I dealt with the problem by laughing, slightly hysterically, at the ridiculousness of the situation and diving off the trail into bushes at regular intervals. Enough said.

Lastly, the weather. It rained. And rained. Admittedly opting to do the Inca trail at the tail end of the rainy season was always a a risk. But by the end of March the rain should confine itself to showers rather than day-long downpours.

Even this would be fine if balanced by high temperatures but four kilometres above sea level, even this close to the equator, is cold. On the second night as the rain pounded our tents we all struggled to sleep as we tried to bury ourselves deeper and deeper inside our sleeping bags.

But honestly, despite all these minor set backs, it was an incredible four days.

We walked through some of the most magical mountain landscapes imaginable and were lucky enough to land among great group of people none of whom even contemplated anything other than enjoying themselves. Some people were battling altitude sickness, others recurrent leg injuries – one woman had just had the all clear after being treated for breast cancer – but there were no complainers. No whingers. Everyone trooped on up those mountains, huffing and puffing and always cheerful on arrival.

At 5.30am on the Monday we boarded to bus to the start of the trail. Thank god the first day is the easiest as it felt like lead weights had been tied to my ankles.

Day one is flat but ‘Peruvian flat’, which is not flat in any normal sense but simply means you are going up and down at gradients which do not make your knees want to explode but still set your heart beating like a drum.

It was a stunning walk through the Urubamba valley, passing two Inca ruins, the small hillfort of Huillca Racay and Llactapata.

The sun shone and our merry band hiked on until about 5pm to Wayllabamba, on the banks of the Rio Cusichaca where our wonderful team of porters were ready and waiting, tents set up. Supper was already on the go, overseen by chef-come-magician Justin whose ability at whipping up mouthwatering three course meals using only a gas stove was nothing short of miraculous. Justin was not one to let standards slip simply on the basis of his jungle surroundings. Every day he emerged in his chefs whites and hat, ready to direct his porter sous-chefs.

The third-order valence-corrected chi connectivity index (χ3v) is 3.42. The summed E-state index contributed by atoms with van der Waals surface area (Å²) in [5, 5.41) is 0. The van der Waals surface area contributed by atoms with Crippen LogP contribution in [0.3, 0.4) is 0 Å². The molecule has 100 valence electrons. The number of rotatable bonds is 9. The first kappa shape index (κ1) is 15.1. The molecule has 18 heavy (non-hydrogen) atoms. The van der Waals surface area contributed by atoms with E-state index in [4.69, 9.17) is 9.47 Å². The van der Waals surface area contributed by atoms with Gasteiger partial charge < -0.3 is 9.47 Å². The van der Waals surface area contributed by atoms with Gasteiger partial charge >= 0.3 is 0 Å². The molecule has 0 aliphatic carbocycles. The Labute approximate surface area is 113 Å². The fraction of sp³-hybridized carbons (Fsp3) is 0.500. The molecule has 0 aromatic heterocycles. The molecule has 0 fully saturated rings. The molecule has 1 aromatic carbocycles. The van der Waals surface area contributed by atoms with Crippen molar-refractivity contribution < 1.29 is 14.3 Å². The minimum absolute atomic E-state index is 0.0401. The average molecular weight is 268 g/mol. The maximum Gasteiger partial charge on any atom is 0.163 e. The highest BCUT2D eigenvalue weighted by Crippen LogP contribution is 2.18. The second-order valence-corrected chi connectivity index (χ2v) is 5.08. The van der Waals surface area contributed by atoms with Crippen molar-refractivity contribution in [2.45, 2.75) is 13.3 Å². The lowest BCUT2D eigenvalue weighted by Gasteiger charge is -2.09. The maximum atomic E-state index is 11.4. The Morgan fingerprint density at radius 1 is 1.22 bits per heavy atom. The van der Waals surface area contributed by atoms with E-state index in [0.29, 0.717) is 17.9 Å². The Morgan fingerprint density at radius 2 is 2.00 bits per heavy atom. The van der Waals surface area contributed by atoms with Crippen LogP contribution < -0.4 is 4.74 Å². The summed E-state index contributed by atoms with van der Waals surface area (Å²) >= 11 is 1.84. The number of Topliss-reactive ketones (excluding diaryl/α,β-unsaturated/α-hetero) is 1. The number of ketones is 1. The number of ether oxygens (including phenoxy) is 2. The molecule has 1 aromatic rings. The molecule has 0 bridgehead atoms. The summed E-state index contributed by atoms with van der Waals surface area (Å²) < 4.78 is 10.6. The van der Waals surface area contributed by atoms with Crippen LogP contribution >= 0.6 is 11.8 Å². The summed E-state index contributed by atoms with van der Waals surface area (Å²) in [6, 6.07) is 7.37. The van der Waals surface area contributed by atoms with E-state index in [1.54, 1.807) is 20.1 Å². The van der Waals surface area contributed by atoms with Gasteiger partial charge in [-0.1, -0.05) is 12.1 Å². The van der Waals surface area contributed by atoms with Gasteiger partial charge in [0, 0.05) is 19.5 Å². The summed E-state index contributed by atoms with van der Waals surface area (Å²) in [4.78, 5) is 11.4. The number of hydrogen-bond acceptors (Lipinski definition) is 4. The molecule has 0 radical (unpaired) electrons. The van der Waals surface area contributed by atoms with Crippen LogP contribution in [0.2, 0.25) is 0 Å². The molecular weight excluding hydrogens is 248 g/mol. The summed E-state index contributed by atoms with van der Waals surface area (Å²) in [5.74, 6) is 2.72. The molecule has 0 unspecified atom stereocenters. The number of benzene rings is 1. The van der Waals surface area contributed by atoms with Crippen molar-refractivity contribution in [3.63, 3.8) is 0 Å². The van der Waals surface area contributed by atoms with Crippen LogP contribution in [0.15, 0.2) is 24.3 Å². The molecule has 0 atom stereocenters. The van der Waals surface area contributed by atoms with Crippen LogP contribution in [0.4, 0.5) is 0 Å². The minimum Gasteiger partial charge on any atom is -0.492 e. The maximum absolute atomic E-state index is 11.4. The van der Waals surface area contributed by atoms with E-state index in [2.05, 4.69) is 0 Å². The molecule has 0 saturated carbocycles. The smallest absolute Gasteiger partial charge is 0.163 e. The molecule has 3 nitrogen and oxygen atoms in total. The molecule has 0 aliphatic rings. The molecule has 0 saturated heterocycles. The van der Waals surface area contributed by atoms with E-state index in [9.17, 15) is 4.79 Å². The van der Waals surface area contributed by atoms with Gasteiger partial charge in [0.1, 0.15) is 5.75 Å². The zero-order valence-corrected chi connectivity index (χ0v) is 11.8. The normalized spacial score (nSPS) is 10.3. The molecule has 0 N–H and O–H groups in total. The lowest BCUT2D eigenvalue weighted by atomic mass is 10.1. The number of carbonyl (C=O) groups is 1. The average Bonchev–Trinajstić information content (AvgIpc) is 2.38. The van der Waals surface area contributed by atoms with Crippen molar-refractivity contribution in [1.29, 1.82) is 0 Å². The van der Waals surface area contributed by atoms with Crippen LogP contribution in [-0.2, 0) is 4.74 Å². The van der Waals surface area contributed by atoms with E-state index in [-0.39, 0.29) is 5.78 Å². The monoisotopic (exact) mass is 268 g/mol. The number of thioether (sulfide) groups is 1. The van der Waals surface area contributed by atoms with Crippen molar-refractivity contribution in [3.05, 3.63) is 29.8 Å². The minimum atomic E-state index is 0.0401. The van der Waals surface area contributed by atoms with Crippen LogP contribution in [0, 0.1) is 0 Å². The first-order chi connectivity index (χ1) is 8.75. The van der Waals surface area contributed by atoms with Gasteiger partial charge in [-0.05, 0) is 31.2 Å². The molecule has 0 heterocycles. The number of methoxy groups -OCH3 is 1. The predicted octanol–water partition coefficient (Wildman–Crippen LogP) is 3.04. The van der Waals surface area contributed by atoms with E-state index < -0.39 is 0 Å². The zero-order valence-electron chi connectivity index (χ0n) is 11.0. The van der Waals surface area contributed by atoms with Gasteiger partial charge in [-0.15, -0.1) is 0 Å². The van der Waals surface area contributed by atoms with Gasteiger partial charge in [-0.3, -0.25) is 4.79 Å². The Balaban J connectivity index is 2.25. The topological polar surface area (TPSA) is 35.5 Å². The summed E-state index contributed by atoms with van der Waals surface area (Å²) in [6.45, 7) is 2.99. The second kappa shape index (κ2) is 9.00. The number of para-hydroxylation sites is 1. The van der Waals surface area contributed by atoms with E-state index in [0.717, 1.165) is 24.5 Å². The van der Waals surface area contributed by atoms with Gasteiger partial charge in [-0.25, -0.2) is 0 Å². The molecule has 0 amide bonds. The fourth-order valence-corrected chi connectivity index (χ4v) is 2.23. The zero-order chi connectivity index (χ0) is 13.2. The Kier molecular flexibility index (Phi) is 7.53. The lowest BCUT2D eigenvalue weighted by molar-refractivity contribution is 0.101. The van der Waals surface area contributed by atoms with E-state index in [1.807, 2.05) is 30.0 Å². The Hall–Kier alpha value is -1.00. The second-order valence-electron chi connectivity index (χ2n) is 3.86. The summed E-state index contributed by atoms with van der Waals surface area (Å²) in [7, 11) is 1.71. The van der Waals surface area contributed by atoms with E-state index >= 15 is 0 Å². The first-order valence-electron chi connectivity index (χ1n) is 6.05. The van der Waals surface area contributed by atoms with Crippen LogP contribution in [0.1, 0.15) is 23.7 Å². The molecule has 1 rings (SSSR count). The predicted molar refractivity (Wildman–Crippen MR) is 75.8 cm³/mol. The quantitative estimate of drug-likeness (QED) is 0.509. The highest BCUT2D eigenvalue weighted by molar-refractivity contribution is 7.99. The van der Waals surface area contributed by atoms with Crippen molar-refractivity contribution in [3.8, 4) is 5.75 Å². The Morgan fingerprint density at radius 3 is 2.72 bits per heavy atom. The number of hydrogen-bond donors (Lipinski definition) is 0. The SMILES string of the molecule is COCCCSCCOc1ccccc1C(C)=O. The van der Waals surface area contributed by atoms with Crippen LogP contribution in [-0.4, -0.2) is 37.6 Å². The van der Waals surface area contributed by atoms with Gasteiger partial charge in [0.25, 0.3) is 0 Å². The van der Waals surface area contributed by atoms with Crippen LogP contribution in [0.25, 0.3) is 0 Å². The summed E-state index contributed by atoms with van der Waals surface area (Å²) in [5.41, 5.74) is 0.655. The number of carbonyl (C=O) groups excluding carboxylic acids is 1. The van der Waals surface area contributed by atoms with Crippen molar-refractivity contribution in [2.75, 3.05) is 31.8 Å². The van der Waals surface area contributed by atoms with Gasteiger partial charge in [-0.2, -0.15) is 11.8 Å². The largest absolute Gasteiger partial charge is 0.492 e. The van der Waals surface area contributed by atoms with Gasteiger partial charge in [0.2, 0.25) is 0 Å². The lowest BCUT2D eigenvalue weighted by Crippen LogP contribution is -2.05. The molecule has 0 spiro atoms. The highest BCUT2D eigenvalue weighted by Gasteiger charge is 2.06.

A word about the porters. These remarkable men, most of whom are local farmers trying to earn some extra cash for their families, scamper up and down the precipitous Andean paths in their sandals or bashed up old converse carrying loads of up to 30kg. They used to carry more until the Peruvian government imposed strict weight restrictions. Most stand at little more than 5ft 5ins and are dwarfed by their heavy packs. They are pure sinew. And in the case of our porters, never betray a moment’s resentment but offer only welcoming smiles to the well-fed tourists complaining of their aching limbs while carrying small day sacks and arriving each evening to find their food and shelter provided.  Peru Treks, the company we chose for the hike, prides itself on porter welfare as any reputable trekking company should. Without the porters the Inca Trail would not be possible. They are the worker bees who make it happen.

Day two is when the knees really start to burn. It is a relentless four to five hour climb, ascending more than a kilometre in altitude to the Abra de Huarmihuanusca or Dead Woman’s Pass, up the steep stone steps laid by the Incas more than five centuries ago – most of the trail is still the original stones.

We passed through cloud forest, thick with knarled trees and dainty flowers until even the trees refused to go any higher and the land opened out into meadows, exposing the mountain peaks, scatterings of snow still visible. After the pass we headed back downhill for a couple of kilometres and reached the second campsite at about 1pm just as the heavens opened. They did not close again until the following morning when we all emerged wet and shivering for the 16km walk to the final campsite at Winay Wayna.